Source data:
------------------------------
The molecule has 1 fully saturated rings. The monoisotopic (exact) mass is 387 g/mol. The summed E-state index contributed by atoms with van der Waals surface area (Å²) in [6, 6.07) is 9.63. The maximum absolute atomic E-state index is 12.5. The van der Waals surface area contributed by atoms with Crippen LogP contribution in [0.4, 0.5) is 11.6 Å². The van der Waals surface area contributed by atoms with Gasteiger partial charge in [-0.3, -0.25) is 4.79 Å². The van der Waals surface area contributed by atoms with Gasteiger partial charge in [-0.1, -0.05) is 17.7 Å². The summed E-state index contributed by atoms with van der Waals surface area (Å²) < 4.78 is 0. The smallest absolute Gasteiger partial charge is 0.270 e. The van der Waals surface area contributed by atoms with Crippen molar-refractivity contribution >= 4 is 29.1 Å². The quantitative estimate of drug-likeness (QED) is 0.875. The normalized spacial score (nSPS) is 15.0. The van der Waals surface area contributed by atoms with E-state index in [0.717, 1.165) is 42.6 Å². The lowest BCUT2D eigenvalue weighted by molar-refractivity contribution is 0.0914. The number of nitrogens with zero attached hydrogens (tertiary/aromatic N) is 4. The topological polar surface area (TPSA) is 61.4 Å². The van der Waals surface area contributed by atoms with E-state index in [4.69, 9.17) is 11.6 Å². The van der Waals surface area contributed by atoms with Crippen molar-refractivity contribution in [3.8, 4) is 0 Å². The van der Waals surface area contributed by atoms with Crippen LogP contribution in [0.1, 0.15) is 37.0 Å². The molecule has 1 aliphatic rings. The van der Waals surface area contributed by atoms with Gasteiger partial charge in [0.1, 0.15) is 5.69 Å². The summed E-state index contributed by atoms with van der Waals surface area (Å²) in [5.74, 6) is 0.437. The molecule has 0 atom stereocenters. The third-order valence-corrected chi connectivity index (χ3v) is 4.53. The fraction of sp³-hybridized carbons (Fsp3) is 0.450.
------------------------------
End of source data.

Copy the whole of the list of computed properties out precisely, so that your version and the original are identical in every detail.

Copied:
The molecule has 1 fully saturated rings. The monoisotopic (exact) mass is 387 g/mol. The summed E-state index contributed by atoms with van der Waals surface area (Å²) in [6, 6.07) is 9.63. The maximum absolute atomic E-state index is 12.5. The van der Waals surface area contributed by atoms with Crippen LogP contribution in [0.4, 0.5) is 11.6 Å². The van der Waals surface area contributed by atoms with Gasteiger partial charge in [-0.3, -0.25) is 4.79 Å². The van der Waals surface area contributed by atoms with Gasteiger partial charge in [-0.1, -0.05) is 17.7 Å². The summed E-state index contributed by atoms with van der Waals surface area (Å²) < 4.78 is 0. The smallest absolute Gasteiger partial charge is 0.270 e. The van der Waals surface area contributed by atoms with Crippen molar-refractivity contribution >= 4 is 29.1 Å². The quantitative estimate of drug-likeness (QED) is 0.875. The normalized spacial score (nSPS) is 15.0. The van der Waals surface area contributed by atoms with E-state index in [0.717, 1.165) is 42.6 Å². The lowest BCUT2D eigenvalue weighted by molar-refractivity contribution is 0.0914. The number of nitrogens with zero attached hydrogens (tertiary/aromatic N) is 4. The topological polar surface area (TPSA) is 61.4 Å². The van der Waals surface area contributed by atoms with E-state index in [4.69, 9.17) is 11.6 Å². The van der Waals surface area contributed by atoms with Crippen molar-refractivity contribution in [3.8, 4) is 0 Å². The van der Waals surface area contributed by atoms with Crippen LogP contribution in [0.1, 0.15) is 37.0 Å². The molecule has 1 aliphatic rings. The van der Waals surface area contributed by atoms with Gasteiger partial charge in [0.1, 0.15) is 5.69 Å². The summed E-state index contributed by atoms with van der Waals surface area (Å²) in [5.74, 6) is 0.437. The molecule has 0 atom stereocenters. The third-order valence-corrected chi connectivity index (χ3v) is 4.53. The fraction of sp³-hybridized carbons (Fsp3) is 0.450.